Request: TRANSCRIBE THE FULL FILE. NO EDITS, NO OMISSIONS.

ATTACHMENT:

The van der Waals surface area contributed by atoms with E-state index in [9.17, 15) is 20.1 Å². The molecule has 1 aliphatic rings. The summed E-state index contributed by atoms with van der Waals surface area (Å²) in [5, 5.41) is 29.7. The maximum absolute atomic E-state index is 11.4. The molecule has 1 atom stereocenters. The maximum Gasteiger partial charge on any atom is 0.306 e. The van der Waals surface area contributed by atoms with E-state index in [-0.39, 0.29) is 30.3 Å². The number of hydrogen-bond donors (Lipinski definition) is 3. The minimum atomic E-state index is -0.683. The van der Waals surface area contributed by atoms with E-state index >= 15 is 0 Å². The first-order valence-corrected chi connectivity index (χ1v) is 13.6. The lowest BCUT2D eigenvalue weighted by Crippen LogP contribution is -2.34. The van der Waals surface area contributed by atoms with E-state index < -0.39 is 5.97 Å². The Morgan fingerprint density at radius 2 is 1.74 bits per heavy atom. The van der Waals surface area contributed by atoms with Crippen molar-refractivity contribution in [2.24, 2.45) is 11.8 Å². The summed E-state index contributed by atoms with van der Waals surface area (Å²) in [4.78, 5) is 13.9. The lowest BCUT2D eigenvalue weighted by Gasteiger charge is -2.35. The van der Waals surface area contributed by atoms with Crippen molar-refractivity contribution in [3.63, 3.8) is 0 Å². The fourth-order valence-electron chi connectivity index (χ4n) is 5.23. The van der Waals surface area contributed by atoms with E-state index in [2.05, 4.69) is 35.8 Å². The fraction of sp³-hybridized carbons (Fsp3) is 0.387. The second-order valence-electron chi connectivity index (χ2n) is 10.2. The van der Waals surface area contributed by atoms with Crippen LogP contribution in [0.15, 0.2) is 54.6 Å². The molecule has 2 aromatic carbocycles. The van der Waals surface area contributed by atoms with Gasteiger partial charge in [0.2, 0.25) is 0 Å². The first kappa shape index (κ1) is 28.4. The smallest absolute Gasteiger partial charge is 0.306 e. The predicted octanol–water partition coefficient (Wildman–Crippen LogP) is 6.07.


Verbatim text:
The van der Waals surface area contributed by atoms with E-state index in [9.17, 15) is 20.1 Å². The molecule has 1 aliphatic rings. The summed E-state index contributed by atoms with van der Waals surface area (Å²) in [5, 5.41) is 29.7. The maximum absolute atomic E-state index is 11.4. The molecule has 1 atom stereocenters. The maximum Gasteiger partial charge on any atom is 0.306 e. The van der Waals surface area contributed by atoms with E-state index in [-0.39, 0.29) is 30.3 Å². The number of hydrogen-bond donors (Lipinski definition) is 3. The minimum atomic E-state index is -0.683. The van der Waals surface area contributed by atoms with E-state index >= 15 is 0 Å². The first-order valence-corrected chi connectivity index (χ1v) is 13.6. The lowest BCUT2D eigenvalue weighted by Crippen LogP contribution is -2.34. The van der Waals surface area contributed by atoms with E-state index < -0.39 is 5.97 Å². The Morgan fingerprint density at radius 2 is 1.74 bits per heavy atom. The van der Waals surface area contributed by atoms with Crippen molar-refractivity contribution in [2.24, 2.45) is 11.8 Å². The summed E-state index contributed by atoms with van der Waals surface area (Å²) in [4.78, 5) is 13.9. The lowest BCUT2D eigenvalue weighted by Gasteiger charge is -2.35. The van der Waals surface area contributed by atoms with Crippen molar-refractivity contribution in [3.63, 3.8) is 0 Å². The fourth-order valence-electron chi connectivity index (χ4n) is 5.23. The van der Waals surface area contributed by atoms with E-state index in [2.05, 4.69) is 35.8 Å². The fraction of sp³-hybridized carbons (Fsp3) is 0.387. The second-order valence-electron chi connectivity index (χ2n) is 10.2. The van der Waals surface area contributed by atoms with Crippen LogP contribution in [0.15, 0.2) is 54.6 Å². The molecule has 2 aromatic carbocycles. The van der Waals surface area contributed by atoms with Gasteiger partial charge in [0.2, 0.25) is 0 Å². The first kappa shape index (κ1) is 28.4. The smallest absolute Gasteiger partial charge is 0.306 e. The predicted octanol–water partition coefficient (Wildman–Crippen LogP) is 6.07.